SSAS Guide: SSAS Pensions Explained.


If you interested in an SSAS (Small Self-Administered Scheme) then you probably have a lot of questions such as how does it SSAS work; what tax relief does a SSAS provide and how does a SSAS compare with a SIPP?

Here we attempt to explain SSAS to help you be more informed before you speak to a financial advisor about whether they it’s the right choice for you.

SSAS Explained: What exactly is an SSAS?

Known as a small self-administered scheme, a SSAS is a type of occupational pension scheme. These schemes are based on trusts – they are established individually, but usually by limited companies and directors.

A SSAS that is registered with HMRC can be tax-exempt, with all investments free of capital gains tax; while contributions also receive tax relief as long as they are made by a “relevant UK individual.” With a basic rate, the tax relief can be claimed through the SSAS while higher rates can be claimed through a tax return.

SSAS Explained: SSAS v SIPPs

What is the difference between a SSAS and a SIPP? Usually, a SSAS will be set up by a limited company for its directors and owners, as they are a pooled money purchase pension scheme relating to occupations. They are primarily designed for high paid employees and company directors although there are opportunities for other individuals and family members to be part of the scheme.

As a SSAS is occupational, it has to be established by employers with all members of the scheme referred to as trustees or directors. There can be up to 12 members of a SSAS in total.

Much like SIPPs they do not face expensive administrative costs and broadly they are regulated in the same way. However, there are a handful of differences:

– With a SSAS there is the ability to make secured loans to the employer: it is also possible to invest around five per cent of the fund’s value into shares with the sponsor company.

– There is no FCA regulation with a SSAS – although they are usually registered with the pensions’ regulator.

– With a SSAS trustees do not need to provide money purchase illustrations as long as all of the members are actual trustees.

– With a SSAS it is possible to have non-allocated funds – refunds can be made minus the 35 per cent tax rate.

SSAS Explained: What are the advantages and disadvantages of a SSAS?

What really sets a SSAS apart from other pension schemes is the facility to lend to a sponsoring employer. This is largely seen as the main advantage for setting up this scheme.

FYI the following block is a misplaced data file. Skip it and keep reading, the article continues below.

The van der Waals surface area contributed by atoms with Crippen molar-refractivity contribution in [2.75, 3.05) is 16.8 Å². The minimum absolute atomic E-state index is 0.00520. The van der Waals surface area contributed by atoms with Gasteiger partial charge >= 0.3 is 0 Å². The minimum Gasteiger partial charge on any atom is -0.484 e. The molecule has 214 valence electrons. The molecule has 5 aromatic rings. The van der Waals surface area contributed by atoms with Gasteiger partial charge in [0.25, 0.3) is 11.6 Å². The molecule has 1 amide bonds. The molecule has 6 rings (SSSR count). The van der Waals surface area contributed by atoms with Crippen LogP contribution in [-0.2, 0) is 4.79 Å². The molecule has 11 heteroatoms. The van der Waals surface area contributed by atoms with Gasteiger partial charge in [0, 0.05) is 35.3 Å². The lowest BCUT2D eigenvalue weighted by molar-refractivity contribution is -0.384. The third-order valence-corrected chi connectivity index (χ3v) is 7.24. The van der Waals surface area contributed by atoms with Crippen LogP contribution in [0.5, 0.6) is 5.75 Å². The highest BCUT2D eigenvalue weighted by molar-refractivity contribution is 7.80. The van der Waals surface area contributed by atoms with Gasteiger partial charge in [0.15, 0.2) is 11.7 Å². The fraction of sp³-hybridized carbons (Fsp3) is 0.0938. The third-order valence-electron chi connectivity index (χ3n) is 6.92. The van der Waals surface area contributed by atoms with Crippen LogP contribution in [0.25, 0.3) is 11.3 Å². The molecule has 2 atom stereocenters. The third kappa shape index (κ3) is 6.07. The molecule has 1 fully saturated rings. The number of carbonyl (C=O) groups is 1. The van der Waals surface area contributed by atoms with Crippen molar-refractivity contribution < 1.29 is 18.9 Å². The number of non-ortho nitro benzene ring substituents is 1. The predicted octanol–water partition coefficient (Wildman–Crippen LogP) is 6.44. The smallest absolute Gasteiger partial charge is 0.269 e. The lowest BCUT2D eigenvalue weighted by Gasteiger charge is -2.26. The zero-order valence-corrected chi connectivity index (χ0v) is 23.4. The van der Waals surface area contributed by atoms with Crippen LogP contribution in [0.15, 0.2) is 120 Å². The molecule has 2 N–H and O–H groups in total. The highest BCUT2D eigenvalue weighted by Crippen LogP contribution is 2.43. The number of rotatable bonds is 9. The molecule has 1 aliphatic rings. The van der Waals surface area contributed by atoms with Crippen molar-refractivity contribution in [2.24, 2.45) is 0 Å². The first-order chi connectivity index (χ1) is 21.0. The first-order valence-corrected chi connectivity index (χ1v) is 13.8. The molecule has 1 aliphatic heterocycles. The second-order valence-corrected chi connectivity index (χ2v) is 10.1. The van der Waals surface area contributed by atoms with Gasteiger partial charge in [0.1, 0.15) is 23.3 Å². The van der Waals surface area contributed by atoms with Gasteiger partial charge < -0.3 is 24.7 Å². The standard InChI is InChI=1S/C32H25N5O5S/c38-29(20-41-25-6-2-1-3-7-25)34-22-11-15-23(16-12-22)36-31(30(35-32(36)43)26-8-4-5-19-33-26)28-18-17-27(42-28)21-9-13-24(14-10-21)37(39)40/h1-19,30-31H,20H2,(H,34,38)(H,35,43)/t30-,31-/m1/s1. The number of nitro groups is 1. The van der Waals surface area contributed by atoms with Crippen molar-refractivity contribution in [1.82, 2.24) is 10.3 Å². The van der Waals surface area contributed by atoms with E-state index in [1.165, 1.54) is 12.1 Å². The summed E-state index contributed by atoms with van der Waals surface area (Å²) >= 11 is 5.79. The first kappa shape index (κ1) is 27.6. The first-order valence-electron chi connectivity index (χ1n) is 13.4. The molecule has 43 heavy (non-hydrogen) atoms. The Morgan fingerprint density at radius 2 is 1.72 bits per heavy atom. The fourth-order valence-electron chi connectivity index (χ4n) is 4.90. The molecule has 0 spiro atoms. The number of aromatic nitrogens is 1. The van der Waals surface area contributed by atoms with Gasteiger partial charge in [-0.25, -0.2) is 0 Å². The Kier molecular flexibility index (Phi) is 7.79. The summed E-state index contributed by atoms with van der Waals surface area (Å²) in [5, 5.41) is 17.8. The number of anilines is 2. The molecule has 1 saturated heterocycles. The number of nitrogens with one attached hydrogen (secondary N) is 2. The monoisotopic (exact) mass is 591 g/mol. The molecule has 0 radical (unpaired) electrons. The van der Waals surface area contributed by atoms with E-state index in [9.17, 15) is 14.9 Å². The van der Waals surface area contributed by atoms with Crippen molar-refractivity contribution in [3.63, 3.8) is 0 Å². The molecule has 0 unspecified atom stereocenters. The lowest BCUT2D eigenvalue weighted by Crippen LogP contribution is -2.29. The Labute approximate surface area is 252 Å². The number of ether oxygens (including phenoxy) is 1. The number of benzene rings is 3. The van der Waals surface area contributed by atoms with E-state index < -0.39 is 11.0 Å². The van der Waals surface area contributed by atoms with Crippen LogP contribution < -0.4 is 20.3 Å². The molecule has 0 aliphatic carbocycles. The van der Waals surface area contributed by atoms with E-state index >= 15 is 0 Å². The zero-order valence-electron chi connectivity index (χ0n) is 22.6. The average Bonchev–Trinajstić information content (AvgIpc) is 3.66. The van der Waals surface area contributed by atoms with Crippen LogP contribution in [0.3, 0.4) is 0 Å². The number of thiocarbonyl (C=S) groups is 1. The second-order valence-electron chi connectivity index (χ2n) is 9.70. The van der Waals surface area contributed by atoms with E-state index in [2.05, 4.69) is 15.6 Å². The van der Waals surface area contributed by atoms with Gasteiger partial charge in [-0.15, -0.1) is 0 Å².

However, there are other advantages. In particular, individual trusts can be set up based on each individual scheme with the ability to tailor rules based on individual needs. As assets are pooled, it is easier to carry out succession planning too. They will also generally have more liquidity than SIPPs – particularly in cases where a commercial property is in ownership.

Nevertheless, this does lead to some negative issues too. For example, when assets are pooled it can be difficult when members have different risk profiles. In addition, despite the greater capability for inheritance, there is no privacy.

Costs can actually be more for high net worth individuals who are accustomed to housing their wealth in trusts. However, when SSAS works like a family trust with lots of members and encompasses different generations, these costs are no longer an issue.

Administratively however, they are not as efficient as SIPPs as they require annual reporting: and with each member as a trustee it can be difficult to keep finances discreet.

SSAS Explained: What to look for from a SSAS provider

If you are considering taking out a SSAS pension, then you should first seek independent financial advice.

Any provider that you can consider should meet the guidelines and rules outlined by the FCA: indeed they should clearly be an FCA member. A good provider should be able to guide you about annuities, income withdrawals, contribution levels and the suitability of investments.

In addition, the provider should work closely with the client offering up-to-date information on changes to pension legislation. They should supply members with advice about the retirement options that are available to them as well as providing regular valuations.

Look for advisers that specialise in SSAS and SIPPs and that provide a transparent and easy to understand charging infrastructure without profits on property management or percentage charges – which are common among many advisers. Remember that in the current market too it’s important to look for providers with financial strength and security. Should you wish to find out more based on your individual investment strategy then you can contact Unite now who can put you in touch with a professional financial advisor.

PLEASE NOTE: This article is meant to be a general guide to SSAS. It is not to be constituted as financial advice. If you are considering taking out a SSAS seek independent financial advice first.